19th October 2023
Thanks so much for taking the time to share your story with us Anna so how long have you run prayer spaces in schools?
We’ve just started having a prayer space at Eagle’s Nest this September, but in one of my previous schools, I helped to run 2 prayer spaces a year for a number of years.
Can you tell us a bit about the ’school’ you are in now and how it is different?
I now work in an Alternative Provision with 11–18-year-olds who are unable to engage effectively with mainstream education as a result of significant childhood adversity, complex, traumatic life situations/experiences and social, emotional and mental health issues linked to the above.
As we’re not a mainstream school we don’t have lessons, instead young people have 1:1 sessions or practical based projects such as cooking, animal care, spa. We are currently working with 26 young people who can all be on different packages, some may just be with us once a week, others may attend 3 days.
Everything we do comes from a therapeutic approach and we aim to help our students learn to self-regulate and find strategies to help them manage their emotions.
Why do you think prayer spaces in schools works for this environment just as much as any other?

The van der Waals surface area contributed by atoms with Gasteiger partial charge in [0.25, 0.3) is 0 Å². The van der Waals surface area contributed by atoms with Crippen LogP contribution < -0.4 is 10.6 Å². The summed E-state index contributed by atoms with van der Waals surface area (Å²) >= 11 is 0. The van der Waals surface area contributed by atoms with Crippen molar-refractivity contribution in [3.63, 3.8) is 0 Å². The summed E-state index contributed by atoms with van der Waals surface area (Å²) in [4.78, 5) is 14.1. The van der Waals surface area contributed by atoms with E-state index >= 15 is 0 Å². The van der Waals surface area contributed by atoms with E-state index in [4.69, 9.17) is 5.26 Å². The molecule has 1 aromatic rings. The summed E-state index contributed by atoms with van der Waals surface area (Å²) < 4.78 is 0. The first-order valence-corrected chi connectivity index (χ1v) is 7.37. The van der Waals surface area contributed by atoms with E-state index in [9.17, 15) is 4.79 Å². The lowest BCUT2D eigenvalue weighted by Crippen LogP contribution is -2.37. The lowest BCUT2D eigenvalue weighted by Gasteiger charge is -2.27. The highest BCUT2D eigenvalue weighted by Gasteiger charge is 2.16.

Young people whether in mainstream or alternative education are searching, they’re intrigued, when they’re finding life tough, they need a way to be able to release that, and a prayer space gives them that opportunity. As a charity with Christian values, it gives us an opportunity to explore what that means and looks like for them.
There are also some similarities between the prayer activities and some of the things we do in our sessions, so they’re something that our young people will feel comfortable with.
How do you choose prayer activities and where, when, how can pupils access them?
We currently have a permanent prayer space in our student lounge, which is the room the majority of our young people will walk into each day. The space is available any time, we hope that as our young people become more familiar with it, that they would use the space more and more. Our activities are creative and interactive, we choose them based on topics or situations we know will connect with our young people.
How are pupils responding to them?
It’s very early days but we’ve had a few responses which is encouraging and we hope this will grow as the young people get more comfortable with it.
Do you have any memorable/funny stories you can share with us in a prayer space in school?
In my previous experience we had to cross out the odd rude word or picture but nothing other than that.
What advice would you give someone who is thinking about starting a prayer space in school?
Go for it! Make it your own, whatever suits you and your situation.